Imagine sitting in cabin lit only by a roaring fire in the fireplace and a few candles scattered throughout the room. You’re wrapped in a blanket, holding your favorite book in one hand and a mug of hot tea in the other. You’re full and satisfied from a delicious meal of soup and bread finished an hour or so earlier. You take a look around the room to see your loved ones gathered around you, enjoying their quiet, cozy time. You peek outside to see a blizzard blowing through, coating the trees and ground with a thick layer of snow. You smile, grateful to be warm and wrapped up indoors and safe from the cold.
I don’t know about you, but this is my personal picture of happiness. And, incidentally enough, the Danes would agree with me.
Hygge (pronounced HOO-ga) is a Danish word recently popularized through the book The Little Book of Hygge: Danish Secrets to Happy Living* by Meik Wiking. Danish happiness researcher Wiking wrote from his research on what makes the Danes consistently rate among the happiest people in the world. His theory centers around practicing what he called “the Danish art of cozy.”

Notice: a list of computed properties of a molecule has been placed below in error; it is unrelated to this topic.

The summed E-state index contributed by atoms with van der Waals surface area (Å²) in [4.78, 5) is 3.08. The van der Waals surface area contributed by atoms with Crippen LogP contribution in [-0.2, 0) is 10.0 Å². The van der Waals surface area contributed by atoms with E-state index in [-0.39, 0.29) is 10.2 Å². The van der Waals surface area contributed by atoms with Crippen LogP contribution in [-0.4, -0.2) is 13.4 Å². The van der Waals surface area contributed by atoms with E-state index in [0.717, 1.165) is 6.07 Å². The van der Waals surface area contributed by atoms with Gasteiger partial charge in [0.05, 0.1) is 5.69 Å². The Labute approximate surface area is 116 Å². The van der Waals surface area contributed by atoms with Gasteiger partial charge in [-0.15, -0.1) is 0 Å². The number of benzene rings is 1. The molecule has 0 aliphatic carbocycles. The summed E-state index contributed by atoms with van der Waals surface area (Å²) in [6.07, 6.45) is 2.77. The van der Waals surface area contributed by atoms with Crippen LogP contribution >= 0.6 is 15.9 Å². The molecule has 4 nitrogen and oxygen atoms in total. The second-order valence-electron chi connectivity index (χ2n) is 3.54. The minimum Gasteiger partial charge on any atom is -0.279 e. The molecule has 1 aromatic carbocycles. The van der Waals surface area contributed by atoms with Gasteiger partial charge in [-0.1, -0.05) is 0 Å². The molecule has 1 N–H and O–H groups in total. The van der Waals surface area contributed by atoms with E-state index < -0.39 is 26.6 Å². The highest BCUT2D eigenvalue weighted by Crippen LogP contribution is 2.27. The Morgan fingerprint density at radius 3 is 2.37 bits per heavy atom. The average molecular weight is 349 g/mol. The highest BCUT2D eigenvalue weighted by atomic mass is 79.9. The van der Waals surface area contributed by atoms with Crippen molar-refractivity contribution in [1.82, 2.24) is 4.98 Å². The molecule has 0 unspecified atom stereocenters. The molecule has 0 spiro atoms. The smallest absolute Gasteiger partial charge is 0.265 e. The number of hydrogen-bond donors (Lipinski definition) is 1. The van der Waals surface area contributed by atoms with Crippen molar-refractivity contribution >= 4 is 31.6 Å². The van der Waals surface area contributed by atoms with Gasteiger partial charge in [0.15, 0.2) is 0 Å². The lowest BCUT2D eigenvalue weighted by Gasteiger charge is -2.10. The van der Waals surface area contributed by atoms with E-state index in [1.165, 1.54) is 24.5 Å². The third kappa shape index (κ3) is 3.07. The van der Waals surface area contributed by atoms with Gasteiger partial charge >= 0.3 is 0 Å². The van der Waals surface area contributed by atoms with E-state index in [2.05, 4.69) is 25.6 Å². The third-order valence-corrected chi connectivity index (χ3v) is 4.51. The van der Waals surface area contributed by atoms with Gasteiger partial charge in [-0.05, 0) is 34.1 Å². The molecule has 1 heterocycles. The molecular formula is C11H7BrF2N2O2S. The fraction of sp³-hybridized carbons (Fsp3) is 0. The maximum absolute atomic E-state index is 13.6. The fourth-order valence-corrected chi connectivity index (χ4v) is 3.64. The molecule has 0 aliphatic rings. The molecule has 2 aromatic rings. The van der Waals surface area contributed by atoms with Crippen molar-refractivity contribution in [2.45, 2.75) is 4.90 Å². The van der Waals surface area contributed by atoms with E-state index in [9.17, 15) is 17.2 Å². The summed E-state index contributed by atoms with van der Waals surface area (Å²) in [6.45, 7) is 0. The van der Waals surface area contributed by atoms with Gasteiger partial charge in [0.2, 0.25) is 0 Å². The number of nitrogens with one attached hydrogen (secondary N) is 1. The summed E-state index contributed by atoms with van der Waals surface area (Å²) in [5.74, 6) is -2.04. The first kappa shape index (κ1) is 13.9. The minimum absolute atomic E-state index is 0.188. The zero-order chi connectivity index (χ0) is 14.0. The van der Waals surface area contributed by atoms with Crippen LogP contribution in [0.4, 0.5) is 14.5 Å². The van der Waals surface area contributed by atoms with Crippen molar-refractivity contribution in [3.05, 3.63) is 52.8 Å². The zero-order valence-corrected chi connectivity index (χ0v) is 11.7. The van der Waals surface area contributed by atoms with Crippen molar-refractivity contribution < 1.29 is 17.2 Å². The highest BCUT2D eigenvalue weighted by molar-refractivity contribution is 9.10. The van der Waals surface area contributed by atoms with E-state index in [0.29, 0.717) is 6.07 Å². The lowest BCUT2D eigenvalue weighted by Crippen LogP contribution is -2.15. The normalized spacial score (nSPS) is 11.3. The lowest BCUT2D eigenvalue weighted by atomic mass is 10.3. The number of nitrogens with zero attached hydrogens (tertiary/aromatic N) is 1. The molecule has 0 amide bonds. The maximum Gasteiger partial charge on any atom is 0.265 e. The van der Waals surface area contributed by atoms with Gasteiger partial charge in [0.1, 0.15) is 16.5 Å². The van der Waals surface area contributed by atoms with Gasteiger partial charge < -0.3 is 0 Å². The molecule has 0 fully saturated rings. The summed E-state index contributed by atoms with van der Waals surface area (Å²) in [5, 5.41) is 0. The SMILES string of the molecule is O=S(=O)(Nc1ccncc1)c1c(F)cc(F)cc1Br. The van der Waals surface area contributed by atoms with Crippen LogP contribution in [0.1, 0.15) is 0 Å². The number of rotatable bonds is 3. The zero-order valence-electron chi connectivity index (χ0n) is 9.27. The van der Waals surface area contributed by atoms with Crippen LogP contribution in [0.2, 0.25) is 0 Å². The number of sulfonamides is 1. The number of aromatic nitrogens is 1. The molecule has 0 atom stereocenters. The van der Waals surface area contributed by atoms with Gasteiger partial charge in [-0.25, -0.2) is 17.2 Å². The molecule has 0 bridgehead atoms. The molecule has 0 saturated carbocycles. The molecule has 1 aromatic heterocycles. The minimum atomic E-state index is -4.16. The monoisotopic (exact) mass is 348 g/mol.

As you consider the major elements of hygge, it’s easy to see why this concept can provide so many benefits to physical and mental health.
Health Benefits of Hygge
Hyggeligt activities include such behaviors as practicing presence, or mindfulness, to the present moment. Mindfulness can lead to clarity of thinking, a sense of calm, reduction of negative thoughts, and reduced stress. The sensory nature of hygge can also contribute to being in the present moment, in noticing the warmth from the fire or a hot drink, the smell of a burning candle, or the feel of a soft blanket.